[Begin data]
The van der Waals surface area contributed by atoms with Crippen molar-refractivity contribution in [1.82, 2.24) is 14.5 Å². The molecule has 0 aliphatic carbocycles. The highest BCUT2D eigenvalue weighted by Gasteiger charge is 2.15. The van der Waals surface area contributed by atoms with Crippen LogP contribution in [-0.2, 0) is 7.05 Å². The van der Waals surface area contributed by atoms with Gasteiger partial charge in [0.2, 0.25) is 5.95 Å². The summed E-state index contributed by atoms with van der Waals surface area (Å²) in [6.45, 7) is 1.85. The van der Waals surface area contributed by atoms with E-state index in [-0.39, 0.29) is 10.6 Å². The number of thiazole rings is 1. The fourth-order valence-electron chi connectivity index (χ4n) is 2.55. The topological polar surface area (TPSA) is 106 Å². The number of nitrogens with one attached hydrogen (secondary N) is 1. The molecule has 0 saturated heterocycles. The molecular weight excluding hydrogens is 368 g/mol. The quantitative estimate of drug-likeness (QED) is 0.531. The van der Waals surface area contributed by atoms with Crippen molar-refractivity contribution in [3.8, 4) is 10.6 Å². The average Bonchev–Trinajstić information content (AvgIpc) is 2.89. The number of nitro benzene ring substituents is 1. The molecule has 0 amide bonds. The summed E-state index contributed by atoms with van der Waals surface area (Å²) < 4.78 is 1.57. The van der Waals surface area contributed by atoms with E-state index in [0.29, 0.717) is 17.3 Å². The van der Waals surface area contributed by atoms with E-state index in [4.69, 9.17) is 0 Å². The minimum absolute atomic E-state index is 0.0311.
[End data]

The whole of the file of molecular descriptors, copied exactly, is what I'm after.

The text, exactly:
The van der Waals surface area contributed by atoms with Crippen molar-refractivity contribution in [1.82, 2.24) is 14.5 Å². The molecule has 0 aliphatic carbocycles. The highest BCUT2D eigenvalue weighted by Gasteiger charge is 2.15. The van der Waals surface area contributed by atoms with Crippen LogP contribution in [-0.2, 0) is 7.05 Å². The van der Waals surface area contributed by atoms with Gasteiger partial charge in [0.2, 0.25) is 5.95 Å². The summed E-state index contributed by atoms with van der Waals surface area (Å²) in [6.45, 7) is 1.85. The van der Waals surface area contributed by atoms with E-state index in [-0.39, 0.29) is 10.6 Å². The number of thiazole rings is 1. The fourth-order valence-electron chi connectivity index (χ4n) is 2.55. The topological polar surface area (TPSA) is 106 Å². The number of nitrogens with one attached hydrogen (secondary N) is 1. The molecule has 0 saturated heterocycles. The molecular weight excluding hydrogens is 368 g/mol. The quantitative estimate of drug-likeness (QED) is 0.531. The van der Waals surface area contributed by atoms with Crippen molar-refractivity contribution in [3.8, 4) is 10.6 Å². The average Bonchev–Trinajstić information content (AvgIpc) is 2.89. The number of nitro benzene ring substituents is 1. The molecule has 0 amide bonds. The summed E-state index contributed by atoms with van der Waals surface area (Å²) < 4.78 is 1.57. The van der Waals surface area contributed by atoms with E-state index in [0.29, 0.717) is 17.3 Å². The van der Waals surface area contributed by atoms with E-state index in [4.69, 9.17) is 0 Å². The minimum absolute atomic E-state index is 0.0311.